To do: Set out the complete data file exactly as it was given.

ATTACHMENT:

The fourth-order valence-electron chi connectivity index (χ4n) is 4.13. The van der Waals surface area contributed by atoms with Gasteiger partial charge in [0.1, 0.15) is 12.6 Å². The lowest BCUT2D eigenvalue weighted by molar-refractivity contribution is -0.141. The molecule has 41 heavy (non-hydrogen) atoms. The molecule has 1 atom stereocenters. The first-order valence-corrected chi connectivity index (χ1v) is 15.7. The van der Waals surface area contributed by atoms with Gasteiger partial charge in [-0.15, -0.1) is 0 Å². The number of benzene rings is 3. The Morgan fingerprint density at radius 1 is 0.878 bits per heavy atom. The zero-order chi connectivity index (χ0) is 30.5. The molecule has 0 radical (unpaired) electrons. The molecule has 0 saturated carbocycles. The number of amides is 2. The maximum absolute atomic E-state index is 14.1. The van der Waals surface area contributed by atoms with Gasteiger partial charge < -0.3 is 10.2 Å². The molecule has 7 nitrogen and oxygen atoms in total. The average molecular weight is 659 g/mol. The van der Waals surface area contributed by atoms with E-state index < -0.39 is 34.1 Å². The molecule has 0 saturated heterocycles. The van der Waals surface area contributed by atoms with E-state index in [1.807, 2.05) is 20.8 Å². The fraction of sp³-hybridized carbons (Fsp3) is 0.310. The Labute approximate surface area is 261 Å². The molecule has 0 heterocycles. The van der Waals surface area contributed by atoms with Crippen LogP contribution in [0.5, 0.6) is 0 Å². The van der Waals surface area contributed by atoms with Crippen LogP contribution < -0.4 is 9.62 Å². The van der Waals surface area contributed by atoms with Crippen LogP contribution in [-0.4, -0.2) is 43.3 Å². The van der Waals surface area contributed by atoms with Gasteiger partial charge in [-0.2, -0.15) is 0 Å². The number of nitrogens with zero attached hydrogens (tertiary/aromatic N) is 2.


The fourth-order valence-electron chi connectivity index (χ4n) is 4.13. The van der Waals surface area contributed by atoms with Gasteiger partial charge in [0.1, 0.15) is 12.6 Å². The lowest BCUT2D eigenvalue weighted by molar-refractivity contribution is -0.141. The molecule has 41 heavy (non-hydrogen) atoms. The molecule has 1 atom stereocenters. The first-order valence-corrected chi connectivity index (χ1v) is 15.7. The van der Waals surface area contributed by atoms with Gasteiger partial charge in [-0.15, -0.1) is 0 Å². The number of benzene rings is 3. The Morgan fingerprint density at radius 1 is 0.878 bits per heavy atom. The zero-order chi connectivity index (χ0) is 30.5. The molecule has 0 radical (unpaired) electrons. The molecule has 0 saturated carbocycles. The number of amides is 2. The maximum absolute atomic E-state index is 14.1. The van der Waals surface area contributed by atoms with Gasteiger partial charge < -0.3 is 10.2 Å². The molecule has 7 nitrogen and oxygen atoms in total. The average molecular weight is 659 g/mol. The van der Waals surface area contributed by atoms with E-state index < -0.39 is 34.1 Å². The molecule has 0 saturated heterocycles. The van der Waals surface area contributed by atoms with E-state index in [1.807, 2.05) is 20.8 Å². The fraction of sp³-hybridized carbons (Fsp3) is 0.310. The Labute approximate surface area is 261 Å². The molecule has 0 heterocycles. The van der Waals surface area contributed by atoms with Crippen LogP contribution in [0.5, 0.6) is 0 Å². The van der Waals surface area contributed by atoms with Crippen LogP contribution < -0.4 is 9.62 Å². The van der Waals surface area contributed by atoms with Crippen LogP contribution in [-0.4, -0.2) is 43.3 Å². The van der Waals surface area contributed by atoms with Gasteiger partial charge in [-0.2, -0.15) is 0 Å². The number of nitrogens with zero attached hydrogens (tertiary/aromatic N) is 2.